Bets are on for Carney at IMF

Prime Minister Harper thinks Mark Carney is a wonderful central banker — others think so too.

Bank of Canada Governor Mark Carney delivers a speech to the Canadian Club of Ottawa in Ottawa on Monday.

Bank of Canada Governor Mark Carney delivers a speech to the Canadian Club of Ottawa in Ottawa on Monday.

OTTAWA — Prime Minister Harper thinks Mark Carney is a wonderful central banker — others think so too.

The Bank of Canada governor, who has been named by Time magazine as one of the world’s most influential men, is being taken seriously in international circles as a possible replacement for disgraced International Monetary Fund head Dominique Strauss-Kahn.

With Strauss-Kahn in a New York jail on a sex assault charge, calls for a permanent replacement have been growing and potential candidates are emerging, among them Carney.

London bookmaker William Hill has placed Carney as a 10:1 pick for the prestigious international job.

Those are still long odds — the favourite is Turkish politician and economist Kemal Dervis at 5:2, but it places the Canadian banker, who made his name working at Goldman Sachs, in elite company.

According the odds, Carney is tied for sixth place with John Lipsky, currently the IMF’s acting head, and just behind former British prime minister Gordon Brown.

Asked the question after announcing a new cabinet in Ottawa, Harper praised the work of Carney, but did not get drawn into the speculation over the IMF job.

“I’m going to be careful what I say,” he responded. “We are discussing with our partners at the IMF what the appropriate steps are under these circumstances.”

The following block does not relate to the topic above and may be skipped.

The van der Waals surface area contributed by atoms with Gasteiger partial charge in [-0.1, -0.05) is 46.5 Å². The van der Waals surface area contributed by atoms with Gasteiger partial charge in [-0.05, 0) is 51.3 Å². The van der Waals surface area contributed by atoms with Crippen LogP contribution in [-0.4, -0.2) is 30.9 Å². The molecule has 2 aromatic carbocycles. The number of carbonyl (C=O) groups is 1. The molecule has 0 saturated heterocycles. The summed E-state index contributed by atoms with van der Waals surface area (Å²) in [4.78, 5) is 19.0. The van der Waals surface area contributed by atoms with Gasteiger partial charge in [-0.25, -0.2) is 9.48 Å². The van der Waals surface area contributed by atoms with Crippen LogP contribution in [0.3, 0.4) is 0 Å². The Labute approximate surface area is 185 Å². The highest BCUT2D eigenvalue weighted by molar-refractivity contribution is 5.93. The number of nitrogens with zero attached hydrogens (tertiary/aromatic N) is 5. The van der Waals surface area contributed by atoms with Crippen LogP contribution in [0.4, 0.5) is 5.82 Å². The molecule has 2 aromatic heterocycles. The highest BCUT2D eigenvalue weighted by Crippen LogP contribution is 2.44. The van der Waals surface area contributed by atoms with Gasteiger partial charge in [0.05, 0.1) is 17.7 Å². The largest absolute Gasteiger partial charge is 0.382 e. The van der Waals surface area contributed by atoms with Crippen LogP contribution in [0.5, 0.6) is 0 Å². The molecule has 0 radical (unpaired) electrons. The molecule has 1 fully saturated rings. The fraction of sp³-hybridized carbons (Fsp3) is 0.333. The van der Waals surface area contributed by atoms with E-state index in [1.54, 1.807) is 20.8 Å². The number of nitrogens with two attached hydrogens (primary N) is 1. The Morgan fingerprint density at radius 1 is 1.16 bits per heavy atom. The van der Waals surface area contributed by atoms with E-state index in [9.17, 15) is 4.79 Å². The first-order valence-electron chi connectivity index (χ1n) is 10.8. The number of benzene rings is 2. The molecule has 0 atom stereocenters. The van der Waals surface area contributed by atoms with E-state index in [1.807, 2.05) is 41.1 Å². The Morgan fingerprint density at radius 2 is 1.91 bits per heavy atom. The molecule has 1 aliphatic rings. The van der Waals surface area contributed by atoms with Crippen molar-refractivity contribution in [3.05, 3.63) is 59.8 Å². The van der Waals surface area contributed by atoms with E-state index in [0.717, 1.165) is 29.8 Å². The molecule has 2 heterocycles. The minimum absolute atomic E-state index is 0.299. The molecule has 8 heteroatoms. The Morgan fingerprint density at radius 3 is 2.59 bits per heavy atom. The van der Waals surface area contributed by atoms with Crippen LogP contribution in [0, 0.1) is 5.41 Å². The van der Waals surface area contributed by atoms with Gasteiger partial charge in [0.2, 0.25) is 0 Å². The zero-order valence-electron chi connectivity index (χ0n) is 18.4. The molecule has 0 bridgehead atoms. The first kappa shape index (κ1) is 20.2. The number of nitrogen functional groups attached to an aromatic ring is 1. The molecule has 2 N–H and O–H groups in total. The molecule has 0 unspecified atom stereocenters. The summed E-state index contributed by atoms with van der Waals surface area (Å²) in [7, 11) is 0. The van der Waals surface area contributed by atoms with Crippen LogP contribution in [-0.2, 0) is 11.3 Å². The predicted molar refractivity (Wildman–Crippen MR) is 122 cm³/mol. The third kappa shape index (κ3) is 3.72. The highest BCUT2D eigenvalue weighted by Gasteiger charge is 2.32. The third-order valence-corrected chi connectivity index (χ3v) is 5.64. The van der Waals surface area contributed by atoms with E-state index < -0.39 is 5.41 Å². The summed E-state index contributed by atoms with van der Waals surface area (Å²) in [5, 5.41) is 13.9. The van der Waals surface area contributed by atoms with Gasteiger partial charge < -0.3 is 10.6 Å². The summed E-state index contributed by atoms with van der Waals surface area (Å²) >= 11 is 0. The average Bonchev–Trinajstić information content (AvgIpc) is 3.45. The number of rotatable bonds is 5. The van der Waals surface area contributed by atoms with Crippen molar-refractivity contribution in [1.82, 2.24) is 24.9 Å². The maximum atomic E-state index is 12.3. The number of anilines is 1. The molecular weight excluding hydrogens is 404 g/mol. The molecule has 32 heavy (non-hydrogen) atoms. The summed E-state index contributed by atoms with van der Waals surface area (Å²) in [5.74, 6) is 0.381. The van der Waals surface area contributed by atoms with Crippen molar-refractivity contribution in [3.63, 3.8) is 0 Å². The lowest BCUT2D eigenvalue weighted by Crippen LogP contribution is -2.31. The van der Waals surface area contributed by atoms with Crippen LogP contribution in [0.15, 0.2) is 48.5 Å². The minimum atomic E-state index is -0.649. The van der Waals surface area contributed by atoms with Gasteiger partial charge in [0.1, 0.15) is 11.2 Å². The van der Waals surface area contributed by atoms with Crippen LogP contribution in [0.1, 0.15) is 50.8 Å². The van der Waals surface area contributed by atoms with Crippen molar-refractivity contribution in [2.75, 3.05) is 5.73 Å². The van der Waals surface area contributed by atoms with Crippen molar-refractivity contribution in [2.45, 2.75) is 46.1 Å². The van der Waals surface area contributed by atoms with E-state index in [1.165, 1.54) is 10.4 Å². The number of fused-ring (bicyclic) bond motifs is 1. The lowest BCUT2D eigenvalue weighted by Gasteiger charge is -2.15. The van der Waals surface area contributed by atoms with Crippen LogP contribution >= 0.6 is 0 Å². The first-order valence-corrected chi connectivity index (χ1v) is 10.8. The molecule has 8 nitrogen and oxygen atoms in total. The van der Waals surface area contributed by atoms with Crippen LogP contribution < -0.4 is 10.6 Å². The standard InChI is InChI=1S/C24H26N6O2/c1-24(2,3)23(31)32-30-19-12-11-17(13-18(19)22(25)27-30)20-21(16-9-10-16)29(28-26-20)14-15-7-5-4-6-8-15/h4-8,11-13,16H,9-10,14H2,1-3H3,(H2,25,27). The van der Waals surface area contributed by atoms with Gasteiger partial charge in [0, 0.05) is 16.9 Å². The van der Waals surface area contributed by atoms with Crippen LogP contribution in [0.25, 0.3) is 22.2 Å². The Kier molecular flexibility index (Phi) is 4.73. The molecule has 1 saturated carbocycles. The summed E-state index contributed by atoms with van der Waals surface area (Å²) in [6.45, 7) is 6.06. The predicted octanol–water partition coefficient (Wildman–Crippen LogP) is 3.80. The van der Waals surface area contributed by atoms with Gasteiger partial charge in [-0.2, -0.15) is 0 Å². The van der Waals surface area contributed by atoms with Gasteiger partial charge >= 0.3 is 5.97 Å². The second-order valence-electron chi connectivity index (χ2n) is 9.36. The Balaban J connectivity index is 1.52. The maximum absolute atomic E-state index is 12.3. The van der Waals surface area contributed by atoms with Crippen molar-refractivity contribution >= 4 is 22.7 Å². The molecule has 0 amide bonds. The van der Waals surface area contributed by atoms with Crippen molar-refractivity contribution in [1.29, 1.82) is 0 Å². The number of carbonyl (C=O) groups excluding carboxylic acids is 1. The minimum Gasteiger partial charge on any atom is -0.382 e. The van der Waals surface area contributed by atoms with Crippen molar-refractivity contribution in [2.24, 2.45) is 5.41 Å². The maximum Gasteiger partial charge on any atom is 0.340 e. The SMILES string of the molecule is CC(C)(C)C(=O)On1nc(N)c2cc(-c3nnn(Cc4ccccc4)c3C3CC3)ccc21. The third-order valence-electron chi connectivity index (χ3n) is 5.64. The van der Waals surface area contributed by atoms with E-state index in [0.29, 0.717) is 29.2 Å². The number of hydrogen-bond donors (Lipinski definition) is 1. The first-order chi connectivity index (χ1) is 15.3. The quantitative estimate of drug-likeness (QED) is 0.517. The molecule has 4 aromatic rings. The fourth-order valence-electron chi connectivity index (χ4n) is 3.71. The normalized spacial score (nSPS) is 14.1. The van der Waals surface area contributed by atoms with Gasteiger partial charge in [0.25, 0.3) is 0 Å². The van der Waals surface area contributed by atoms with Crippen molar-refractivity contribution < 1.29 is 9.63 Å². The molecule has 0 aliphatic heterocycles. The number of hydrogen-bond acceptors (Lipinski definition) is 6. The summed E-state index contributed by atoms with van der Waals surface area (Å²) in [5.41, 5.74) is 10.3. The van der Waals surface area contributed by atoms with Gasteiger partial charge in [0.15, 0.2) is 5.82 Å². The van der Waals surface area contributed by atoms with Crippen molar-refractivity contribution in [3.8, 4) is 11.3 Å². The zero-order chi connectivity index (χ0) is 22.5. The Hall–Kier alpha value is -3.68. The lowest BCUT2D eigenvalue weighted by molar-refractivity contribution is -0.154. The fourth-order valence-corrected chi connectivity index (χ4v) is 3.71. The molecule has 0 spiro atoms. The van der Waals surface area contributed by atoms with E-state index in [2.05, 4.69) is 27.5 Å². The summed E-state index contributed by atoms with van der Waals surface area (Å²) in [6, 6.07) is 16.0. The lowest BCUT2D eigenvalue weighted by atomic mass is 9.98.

About Carney, he added: “He’s doing a wonderful job as governor of the Bank of Canada. I have great confidence in him.”

Oddly, Carney was asked the same question on Monday and did not completely rule out his candidacy, although he noted that he still has four years remaining in his seven-year mandate.

Carney said he believed the choice should be made strictly on “merit” and not on geographical considerations. All past heads of the IMF have come from Europe, but leaders at the G20 summit in London said the practice should be changed in future.

“We agree that the heads and senior leadership of the international financial institutions should be appointed through an open, transparent and merit-based selection process,” the leaders said in a statement.

That may be fine in theory but it will be a hard habit to break, said John Manley, a former Canadian deputy prime minister who was believed to be up for the NATO secretary general post in the early 1990s,

“I would fully expect the Europeans will vote as a block as they always do and that will be that,” he said.

“But if there was ever an opportunity to break the pattern, this would be it when it’s a rather unexpected, rapid development.”

Manley said Carney is “extremely well-respected internationally,” not only for his work at the bank, but as also prior to that as Canada’s G20 deputy in Finance.

But even if the IMF breaks the pattern, Carney would face another kind of challenge, from the emerging economies who believe they have gone unrecognized too long.

South Africa’s finance minister said Wednesday that the time had come to appoint someone from an emerging country, a sentiment also expressed by Brazil.

Carney’s star has risen internationally in part because of Canada’s relatively strong economic performance during the recession and in part because of his own sure-footed presence at international meetings.

Last year, U.S.-based Time magazine named Carney its 21st most influential person, the only central banker to make the list.

“Central bankers aren’t often young, good-looking and charming, but Mark Carney is all three — not to mention wicked smart,” the magazine said in an effusive profile.